ResearchPad - lipid-analysis https://www.researchpad.co Default RSS Feed en-us © 2020 Newgen KnowledgeWorks <![CDATA[<i>Xylella fastidiosa</i> subsp. <i>pauca</i> and olive produced lipids moderate the switch adhesive versus non-adhesive state and <i>viceversa</i>]]> https://www.researchpad.co/article/elastic_article_14717 Global trade and climate change are re-shaping the distribution map of pandemic pathogens. One major emerging concern is Xylella fastidiosa, a tropical bacterium recently introduced into Europe from America. In last decades, X. fastidiosa was detected in several European countries. X. fastidiosa is an insect vector-transmitted bacterial plant pathogen associated with severe diseases in a wide range of hosts. X. fastidiosa through a tight coordination of the adherent biofilm and the planktonic states, invades the host systemically. The planktonic phase is correlated to low cell density and vessel colonization. Increase in cell density triggers a quorum sensing system based on mixture of cis 2-enoic fatty acids—diffusible signalling factors (DSF) that promote stickiness and biofilm. The lipidome profile of Olea europaea L. (cv. Ogliarola salentina) samples, collected in groves located in infected zones and uninfected zones was performed. The untargeted analysis of the lipid profiles of Olive Quick Decline Syndrome (OQDS) positive (+) and negative (-) plants showed a clustering of OQDS+ plants apart from OQDS-. The targeted lipids profile of plants OQDS+ and OQDS- identified a shortlist of 10 lipids that increase their amount in OQDS+ and X. fastidiosa positive olive trees. These lipid entities, provided to X. fastidiosa subsp. pauca pure culture, impact on the dual phase, e.g. planktonic ↔ biofilm. This study provides novel insights on OQDS lipid hallmarks and on molecules that might modulate biofilm phase in X. fastidiosa subsp. pauca.

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<![CDATA[Plasma sphingomyelins increase in pre-diabetic Korean men with abdominal obesity]]> https://www.researchpad.co/article/5c8823f3d5eed0c4846393cb

Abdominal or visceral obesity is a well-known risk factor for metabolic diseases. However, whether abdominal obesity significantly affects plasma lipid profile during the development of type 2 diabetes has not been fully elucidated. We investigated the differences in plasma lipid concentrations in 63 participants categorized into six groups (middle-aged Korean men); Normal, Pre-diabetes (pre-DM), and Diabetes mellitus (DM) with or without abdominal obesity (AO or lean). The lipidomic profiles were determined by using liquid chromatography-tandem mass spectrometry (LC-MS/MS). Sphingomyelin (SM) levels in plasma were significantly higher in the pre-DM with AO than in pre-DM with lean (p = 0.021). SM concentrations correlated positively with waist-to-hip ratio (WHR) (r = 0.256, p = 0.044), cholesteryl ester (CE) (r = 0.483, p < 0.0001), ceramide (r = 0.489, p < 0.0001) and plasmanyl phosphatidylcholine (PC) (r = 0.446, p < 0.0001). The present study found that pre-diabetic patients with AO were characterized by increased plasma concentrations of SM. Plasma SM levels in individuals with AO may be an early prognostic biomarker to better predict the progression toward type 2 diabetes and metabolic syndrome.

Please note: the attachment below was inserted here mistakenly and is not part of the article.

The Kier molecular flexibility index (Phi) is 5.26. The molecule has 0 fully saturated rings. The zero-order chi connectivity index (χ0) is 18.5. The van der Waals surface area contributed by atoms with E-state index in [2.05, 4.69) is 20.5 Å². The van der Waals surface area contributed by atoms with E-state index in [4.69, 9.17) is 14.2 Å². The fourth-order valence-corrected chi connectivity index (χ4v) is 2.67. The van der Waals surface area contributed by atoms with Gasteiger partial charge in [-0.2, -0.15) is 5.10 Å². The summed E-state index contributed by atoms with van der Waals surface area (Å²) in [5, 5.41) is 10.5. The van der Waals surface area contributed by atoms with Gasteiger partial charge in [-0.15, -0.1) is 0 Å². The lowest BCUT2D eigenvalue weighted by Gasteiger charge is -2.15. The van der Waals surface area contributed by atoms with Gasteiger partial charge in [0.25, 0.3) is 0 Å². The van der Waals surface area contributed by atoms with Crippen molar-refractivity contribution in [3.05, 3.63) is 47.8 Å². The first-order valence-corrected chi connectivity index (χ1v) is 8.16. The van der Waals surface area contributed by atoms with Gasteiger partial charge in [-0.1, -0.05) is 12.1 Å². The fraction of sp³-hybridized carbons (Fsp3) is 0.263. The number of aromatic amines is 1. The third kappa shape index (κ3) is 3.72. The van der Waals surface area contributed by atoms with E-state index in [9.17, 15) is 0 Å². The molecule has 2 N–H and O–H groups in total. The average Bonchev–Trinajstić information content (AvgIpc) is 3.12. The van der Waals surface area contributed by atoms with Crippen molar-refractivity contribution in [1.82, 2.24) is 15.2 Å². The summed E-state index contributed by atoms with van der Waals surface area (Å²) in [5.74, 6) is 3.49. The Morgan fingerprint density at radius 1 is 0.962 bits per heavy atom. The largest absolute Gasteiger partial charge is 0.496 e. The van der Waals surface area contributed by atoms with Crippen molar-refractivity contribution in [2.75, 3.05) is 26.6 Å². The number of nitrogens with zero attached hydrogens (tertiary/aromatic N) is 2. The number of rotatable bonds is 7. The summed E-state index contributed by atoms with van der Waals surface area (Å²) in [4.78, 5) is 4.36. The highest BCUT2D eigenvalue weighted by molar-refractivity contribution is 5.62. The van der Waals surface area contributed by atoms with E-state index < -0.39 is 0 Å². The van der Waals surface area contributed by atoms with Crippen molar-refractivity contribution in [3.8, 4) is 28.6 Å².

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<![CDATA[Elevated cellular cholesterol in Familial Alzheimer’s presenilin 1 mutation is associated with lipid raft localization of β-amyloid precursor protein]]> https://www.researchpad.co/article/5c79afead5eed0c4841e3a1a

Familial Alzheimer’s disease (FAD)-associated presenilin 1 (PS1) serves as a catalytic subunit of γ-secretase complex, which mediates the proteolytic liberation of β-amyloid (Aβ) from β-amyloid precursor protein (APP). In addition to its proteolytic role, PS1 is involved in non-proteolytic functions such as protein trafficking and ion channel regulation. Furthermore, postmortem AD brains as well as AD patients showed dysregulation of cholesterol metabolism. Since cholesterol has been implicated in regulating Aβ production, we investigated whether the FAD PS1-associated cholesterol elevation could influence APP processing. We found that in CHO cells stably expressing FAD-associated PS1 ΔE9, total cholesterol levels are elevated compared to cells expressing wild-type PS1. We also found that localization of APP in cholesterol-enriched lipid rafts is substantially increased in the mutant cells. Reducing the cholesterol levels by either methyl-β-cyclodextrin or an inhibitor of CYP51, an enzyme mediating the elevated cholesterol in PS1 ΔE9-expressing cells, significantly reduced lipid raft-associated APP. In contrast, exogenous cholesterol increased lipid raft-associated APP. These data suggest that in the FAD PS1 ΔE9 cells, the elevated cellular cholesterol level contributes to the altered APP processing by increasing APP localized in lipid rafts.

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<![CDATA[Characterization of longitudinal canal tissue in the acorn barnacle Amphibalanus amphitrite]]> https://www.researchpad.co/article/5c1813bed5eed0c484775b26

The morphology and composition of tissue located within parietal shell canals of the barnacle Amphibalanus amphitrite are described. Longitudinal canal tissue nearly spans the length of side shell plates, terminating near the leading edge of the specimen basis in proximity to female reproductive tissue located throughout the peripheral sub-mantle region, i.e. mantle parenchyma. Microscopic examination of stained longitudinal canal sections reveal the presence of cell nuclei as well as an abundance of micron-sized spheroids staining positive for basic residues and lipids. Spheroids with the same staining profile are present extensively in ovarioles, particularly within oocytes which are readily identifiable at various developmental stages. Mass spectrometry analysis of longitudinal canal tissue compared to tissue collected from the mantle parenchyma reveals a nearly 50% overlap of the protein profile with the greatest number of sequence matches to vitellogenin, a glycolipoprotein playing a key role in vitellogenesis–yolk formation in developing oocytes. The morphological similarity and proximity to female reproductive tissue, combined with mass spectrometry of the two tissues, provides compelling evidence that one of several possible functions of longitudinal canal tissue is supporting the female reproductive system of A. amphitrite, thus expanding the understanding of the growth and development of this sessile marine organism.